The Victoria & Albert museum in London announced today that the Labour MP Tristram Hunt will become its new director. The appointment has already been approved by the Prime Minister, Theresa May, and the Secretary of State for Culture, Media, and Sport.
Hunt will take up the position in the coming months, after resigning from him current post as MP for Stoke-on-Trent Central in Staffordshire, which he has held since the 2010 general election.
Besides his political career, Hunt is a historian—an expert on the 18th and 19th centuries, with a focus on Victorian urban history—a writer, and a broadcaster. He’s authored books including The English Civil War: At First Hand, and most recently Ten Cities That Made An Empire.
In a statement released by the V&A, Hunt said:
I am delighted and honored to have been appointed Director of the V&A. I have loved the V&A since I was a boy, and today it is a global leader in its unrivalled collections, special exhibitions, academic research and visitor experience.
It is a moment of transformation and renewal for the V&A, with the upcoming opening of the new Exhibition Road entrance, and new sites and galleries in Dundee, China, and Stratford. I am particularly pleased that, through the V&A ownership of the Wedgwood Collection, my passion for education in Stoke-on-Trent can continue.
The combination of the power of the collections and expertise of an inspirational team is what makes the V&A the world’s greatest Museum of art, design and performance.
Hunt is succeeding German-born Martin Roth, who announced in September 2016 that he’d be stepping down after a successful five-year tenure, with the Brexit vote playing a major role in his decision. Under Roth’s leadership, the museum staged the landmark blockbuster exhibitions “David Bowie Is” and “Alexander McQueen: Savage Beauty.”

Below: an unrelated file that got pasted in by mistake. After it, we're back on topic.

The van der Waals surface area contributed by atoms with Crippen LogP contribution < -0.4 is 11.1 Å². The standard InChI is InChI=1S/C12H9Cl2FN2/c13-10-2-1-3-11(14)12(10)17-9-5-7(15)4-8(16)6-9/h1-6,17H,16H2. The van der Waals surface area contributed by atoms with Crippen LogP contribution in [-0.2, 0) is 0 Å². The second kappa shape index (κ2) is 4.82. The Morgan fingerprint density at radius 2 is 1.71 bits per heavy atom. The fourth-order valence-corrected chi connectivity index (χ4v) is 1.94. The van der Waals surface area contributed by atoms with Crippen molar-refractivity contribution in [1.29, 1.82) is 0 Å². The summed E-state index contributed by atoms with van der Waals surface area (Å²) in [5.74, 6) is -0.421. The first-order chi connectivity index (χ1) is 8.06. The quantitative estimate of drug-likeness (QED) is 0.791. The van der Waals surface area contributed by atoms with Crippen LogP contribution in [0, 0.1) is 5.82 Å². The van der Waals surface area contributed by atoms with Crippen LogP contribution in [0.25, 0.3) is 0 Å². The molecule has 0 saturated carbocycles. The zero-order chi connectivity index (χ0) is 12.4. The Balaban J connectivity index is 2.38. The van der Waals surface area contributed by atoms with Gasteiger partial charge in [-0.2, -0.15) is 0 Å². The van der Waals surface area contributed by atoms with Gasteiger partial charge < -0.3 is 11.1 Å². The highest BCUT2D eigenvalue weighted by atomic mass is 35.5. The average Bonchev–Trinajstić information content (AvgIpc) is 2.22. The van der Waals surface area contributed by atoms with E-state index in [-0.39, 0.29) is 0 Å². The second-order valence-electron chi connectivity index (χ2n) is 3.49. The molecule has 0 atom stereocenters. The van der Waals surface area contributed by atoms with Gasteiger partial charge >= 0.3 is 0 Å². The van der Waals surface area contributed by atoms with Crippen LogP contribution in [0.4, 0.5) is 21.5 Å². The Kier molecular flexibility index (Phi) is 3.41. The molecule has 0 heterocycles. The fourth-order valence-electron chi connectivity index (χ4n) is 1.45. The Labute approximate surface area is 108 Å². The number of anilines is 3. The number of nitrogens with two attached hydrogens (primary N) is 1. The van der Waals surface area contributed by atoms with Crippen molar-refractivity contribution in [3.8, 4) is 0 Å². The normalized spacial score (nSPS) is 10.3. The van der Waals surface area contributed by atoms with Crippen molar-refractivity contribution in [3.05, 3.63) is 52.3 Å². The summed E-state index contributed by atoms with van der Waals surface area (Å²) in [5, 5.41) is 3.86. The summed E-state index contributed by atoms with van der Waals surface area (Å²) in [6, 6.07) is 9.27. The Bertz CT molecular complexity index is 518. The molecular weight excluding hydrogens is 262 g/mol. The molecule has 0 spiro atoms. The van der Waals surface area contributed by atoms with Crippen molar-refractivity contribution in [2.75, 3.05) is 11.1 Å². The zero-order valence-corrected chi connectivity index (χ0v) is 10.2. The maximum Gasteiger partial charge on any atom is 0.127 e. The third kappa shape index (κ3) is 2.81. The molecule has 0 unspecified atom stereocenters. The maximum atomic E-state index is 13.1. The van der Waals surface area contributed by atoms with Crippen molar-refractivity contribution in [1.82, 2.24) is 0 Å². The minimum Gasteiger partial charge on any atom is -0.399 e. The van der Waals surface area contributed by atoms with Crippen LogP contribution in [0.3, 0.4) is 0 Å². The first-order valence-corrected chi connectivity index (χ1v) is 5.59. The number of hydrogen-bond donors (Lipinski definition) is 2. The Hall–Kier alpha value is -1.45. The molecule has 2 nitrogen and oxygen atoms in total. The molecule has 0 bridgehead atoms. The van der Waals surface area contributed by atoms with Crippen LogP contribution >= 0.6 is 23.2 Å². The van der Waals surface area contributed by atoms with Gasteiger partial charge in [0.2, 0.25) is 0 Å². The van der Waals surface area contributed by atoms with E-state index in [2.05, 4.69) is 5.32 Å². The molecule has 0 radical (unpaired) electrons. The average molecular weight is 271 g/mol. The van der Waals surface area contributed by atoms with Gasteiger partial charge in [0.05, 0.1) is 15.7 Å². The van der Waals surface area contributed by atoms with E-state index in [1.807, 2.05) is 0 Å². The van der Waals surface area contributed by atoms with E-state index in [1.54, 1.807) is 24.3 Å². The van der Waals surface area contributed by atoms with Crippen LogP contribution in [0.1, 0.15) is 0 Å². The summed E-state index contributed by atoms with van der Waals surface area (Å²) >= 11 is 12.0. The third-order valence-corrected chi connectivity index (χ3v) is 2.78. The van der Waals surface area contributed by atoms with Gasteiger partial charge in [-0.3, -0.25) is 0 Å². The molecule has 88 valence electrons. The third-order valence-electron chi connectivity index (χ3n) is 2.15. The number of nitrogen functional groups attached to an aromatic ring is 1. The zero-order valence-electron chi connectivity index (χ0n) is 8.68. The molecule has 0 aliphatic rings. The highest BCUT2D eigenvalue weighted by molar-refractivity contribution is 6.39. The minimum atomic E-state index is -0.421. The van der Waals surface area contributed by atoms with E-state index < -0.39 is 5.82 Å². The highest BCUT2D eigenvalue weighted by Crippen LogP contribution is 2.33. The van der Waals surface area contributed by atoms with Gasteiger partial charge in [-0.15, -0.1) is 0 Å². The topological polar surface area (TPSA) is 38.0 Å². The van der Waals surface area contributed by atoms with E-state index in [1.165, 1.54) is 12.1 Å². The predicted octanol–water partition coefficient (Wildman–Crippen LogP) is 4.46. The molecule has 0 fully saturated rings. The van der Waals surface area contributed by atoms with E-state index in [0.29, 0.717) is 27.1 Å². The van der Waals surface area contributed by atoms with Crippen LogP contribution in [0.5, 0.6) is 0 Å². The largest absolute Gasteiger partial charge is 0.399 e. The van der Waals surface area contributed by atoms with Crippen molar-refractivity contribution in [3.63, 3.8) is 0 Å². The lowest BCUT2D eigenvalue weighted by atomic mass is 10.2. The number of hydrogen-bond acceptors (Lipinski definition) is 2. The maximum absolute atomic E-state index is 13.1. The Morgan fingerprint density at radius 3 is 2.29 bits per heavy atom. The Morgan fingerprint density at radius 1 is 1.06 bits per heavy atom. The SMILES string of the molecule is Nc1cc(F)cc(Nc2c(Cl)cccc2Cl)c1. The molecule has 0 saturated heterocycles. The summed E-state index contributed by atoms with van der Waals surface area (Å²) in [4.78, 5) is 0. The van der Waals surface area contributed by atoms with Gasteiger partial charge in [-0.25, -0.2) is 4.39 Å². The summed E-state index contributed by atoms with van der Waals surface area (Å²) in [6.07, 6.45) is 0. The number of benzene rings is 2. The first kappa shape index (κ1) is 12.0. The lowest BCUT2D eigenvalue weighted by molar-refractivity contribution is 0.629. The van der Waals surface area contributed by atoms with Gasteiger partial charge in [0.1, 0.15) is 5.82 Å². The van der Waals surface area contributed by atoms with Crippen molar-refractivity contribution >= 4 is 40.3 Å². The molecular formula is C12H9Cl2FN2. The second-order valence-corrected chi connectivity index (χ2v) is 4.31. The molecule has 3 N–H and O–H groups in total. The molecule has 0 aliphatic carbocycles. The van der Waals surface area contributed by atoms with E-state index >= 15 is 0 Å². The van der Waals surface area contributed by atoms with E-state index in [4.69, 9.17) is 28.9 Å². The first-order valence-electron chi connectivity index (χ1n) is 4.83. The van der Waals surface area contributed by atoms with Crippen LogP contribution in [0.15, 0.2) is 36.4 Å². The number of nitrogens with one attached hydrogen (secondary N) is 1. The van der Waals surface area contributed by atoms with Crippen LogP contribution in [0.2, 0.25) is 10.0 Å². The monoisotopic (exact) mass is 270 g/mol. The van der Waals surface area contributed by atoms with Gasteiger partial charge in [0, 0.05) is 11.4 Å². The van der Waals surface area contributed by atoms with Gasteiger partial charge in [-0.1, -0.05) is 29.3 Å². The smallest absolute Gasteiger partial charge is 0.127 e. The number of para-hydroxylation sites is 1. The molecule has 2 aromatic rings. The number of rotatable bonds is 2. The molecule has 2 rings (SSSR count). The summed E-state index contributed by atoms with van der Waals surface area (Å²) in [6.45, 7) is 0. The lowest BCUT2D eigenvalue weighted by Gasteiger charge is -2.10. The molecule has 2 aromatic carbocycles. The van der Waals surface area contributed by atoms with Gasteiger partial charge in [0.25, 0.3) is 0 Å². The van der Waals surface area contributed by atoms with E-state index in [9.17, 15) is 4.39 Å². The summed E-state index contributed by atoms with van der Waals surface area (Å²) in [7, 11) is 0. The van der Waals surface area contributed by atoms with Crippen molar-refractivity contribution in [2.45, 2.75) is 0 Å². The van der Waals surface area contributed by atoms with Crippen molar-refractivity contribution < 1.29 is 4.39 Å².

But money is certainly not the only motivation for Hunt, who has been reportedly unhappy at the Labour Party for some time and has been a fierce critic of the party’s current leader, Jeremy Corbyn.
Meanwhile, in a curious case of professional musical chairs, Roth announced last September that he would like to go into politics in his native Germany. “The theme of an open society has preoccupied me, also and especially in Germany,” adding that he’d like to become “more political than is possible in my current occupation.”
According to the BBC, in a letter sent to local party members, Hunt said he didn’t want to “rock the boat” with his move, but that he couldn’t say no to the chance “to have one of the greatest museum jobs in the world.”
He also apologized to party members and the people of Stoke-on-Trent for having to put them through a by-election.
“[Hunt] has a highly compelling mixture of experience across public life, the arts, history, education and academia, and knows our collections well from his writing and broadcasting,” the museum’s chairman Nicholas Coleridge said in a statement.
“In addition, he is an informed and articulate leader and communicator on numerous facets of culture, both historic and contemporary, and I greatly look forward to working with him at the V&A.”
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